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Twitter Spreads Lies and Conspiracy Faster Than Facts, Decade-Long Study Demonstrates

March 13, 2018 in Blogs

By Steven Rosenfeld, AlterNet

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An MIT team analyzed 126,000 tweets and threads with millions of views. But Twitter isn't unique.

The dark side of human nature is dominating the way politics is portrayed on social media, according to an unprecedented new study in Science that confirmed suspicions innuendo and conspiracies are outracing more humdrum facts and truth-telling on Twitter.

The Twitter study was conducted by a team at the Massachusetts Institute of Technology and MIT Media Lab. It analyzed a decade of Twitter posts, focusing on 126,000 examples of false news spread by 2 million to 3 million people. The study noted how rumor spreads much faster than truth, and claims human nature, abetted by algorithms fanning those reflexes, is to blame.

“Falsehood diffused significantly farther, faster, deeper, and more broadly than the truth in all categories of information, and the effects were more pronounced for false political news than for false news about terrorism, natural disasters, science, urban legends, or financial information,” the study authors found. “False news was more novel than true news, which suggests that people were more likely to share novel information. Whereas false stories inspired fear, disgust, and surprise in replies, true stories inspired anticipation, sadness, joy, and trust. Contrary to conventional wisdom, robots [fabricating online personas] accelerated the spread of true and false news at the same rate, implying that false news spreads more than the truth because humans, not robots, are more likely to spread it.”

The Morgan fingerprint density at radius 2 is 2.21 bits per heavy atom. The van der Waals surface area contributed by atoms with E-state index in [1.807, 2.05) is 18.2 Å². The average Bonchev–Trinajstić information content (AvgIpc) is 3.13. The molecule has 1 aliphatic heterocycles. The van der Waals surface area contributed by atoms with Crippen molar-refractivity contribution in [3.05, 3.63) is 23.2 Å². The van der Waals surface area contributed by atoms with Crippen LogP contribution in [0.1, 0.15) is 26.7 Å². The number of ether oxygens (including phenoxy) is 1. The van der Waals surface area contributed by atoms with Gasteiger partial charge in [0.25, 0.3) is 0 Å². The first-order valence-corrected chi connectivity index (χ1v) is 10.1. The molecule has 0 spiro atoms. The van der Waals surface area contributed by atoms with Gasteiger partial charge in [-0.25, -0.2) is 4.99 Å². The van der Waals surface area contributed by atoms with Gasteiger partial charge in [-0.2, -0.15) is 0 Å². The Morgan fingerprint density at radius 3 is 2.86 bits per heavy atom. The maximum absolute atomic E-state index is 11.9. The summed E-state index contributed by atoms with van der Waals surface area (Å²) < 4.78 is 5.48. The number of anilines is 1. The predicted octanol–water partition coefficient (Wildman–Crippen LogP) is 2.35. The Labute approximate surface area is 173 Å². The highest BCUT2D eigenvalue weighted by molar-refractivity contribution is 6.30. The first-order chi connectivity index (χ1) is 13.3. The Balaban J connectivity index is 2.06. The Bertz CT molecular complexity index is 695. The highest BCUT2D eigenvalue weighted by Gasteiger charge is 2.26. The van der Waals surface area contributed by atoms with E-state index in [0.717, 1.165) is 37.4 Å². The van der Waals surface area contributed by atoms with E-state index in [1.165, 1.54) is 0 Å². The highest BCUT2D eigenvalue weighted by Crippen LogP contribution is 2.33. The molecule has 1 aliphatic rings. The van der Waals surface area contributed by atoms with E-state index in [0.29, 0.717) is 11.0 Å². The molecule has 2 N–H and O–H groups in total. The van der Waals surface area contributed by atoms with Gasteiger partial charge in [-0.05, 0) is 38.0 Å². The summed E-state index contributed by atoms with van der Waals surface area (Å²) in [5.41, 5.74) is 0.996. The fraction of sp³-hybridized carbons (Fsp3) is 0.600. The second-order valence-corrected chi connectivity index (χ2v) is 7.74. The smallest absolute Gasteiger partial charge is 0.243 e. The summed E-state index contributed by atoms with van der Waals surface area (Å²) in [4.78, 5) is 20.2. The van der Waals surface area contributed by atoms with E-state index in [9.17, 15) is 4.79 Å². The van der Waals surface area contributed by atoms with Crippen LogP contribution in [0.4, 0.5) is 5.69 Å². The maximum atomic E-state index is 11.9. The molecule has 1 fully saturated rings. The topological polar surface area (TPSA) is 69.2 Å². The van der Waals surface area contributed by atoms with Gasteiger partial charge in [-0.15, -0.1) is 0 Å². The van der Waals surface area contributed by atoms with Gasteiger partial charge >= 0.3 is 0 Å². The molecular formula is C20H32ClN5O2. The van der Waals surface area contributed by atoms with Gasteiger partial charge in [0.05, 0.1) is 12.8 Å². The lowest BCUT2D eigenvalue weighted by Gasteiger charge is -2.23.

How much faster do rumors and false news spread on Twitter?

“False news reached more people than the truth; the top 1% of false news cascades diffused to between 1,000 and 100,000 people, whereas the truth rarely diffused to more than 1,000 people,” the study said. “Falsehood also diffused faster than the truth. The degree …read more


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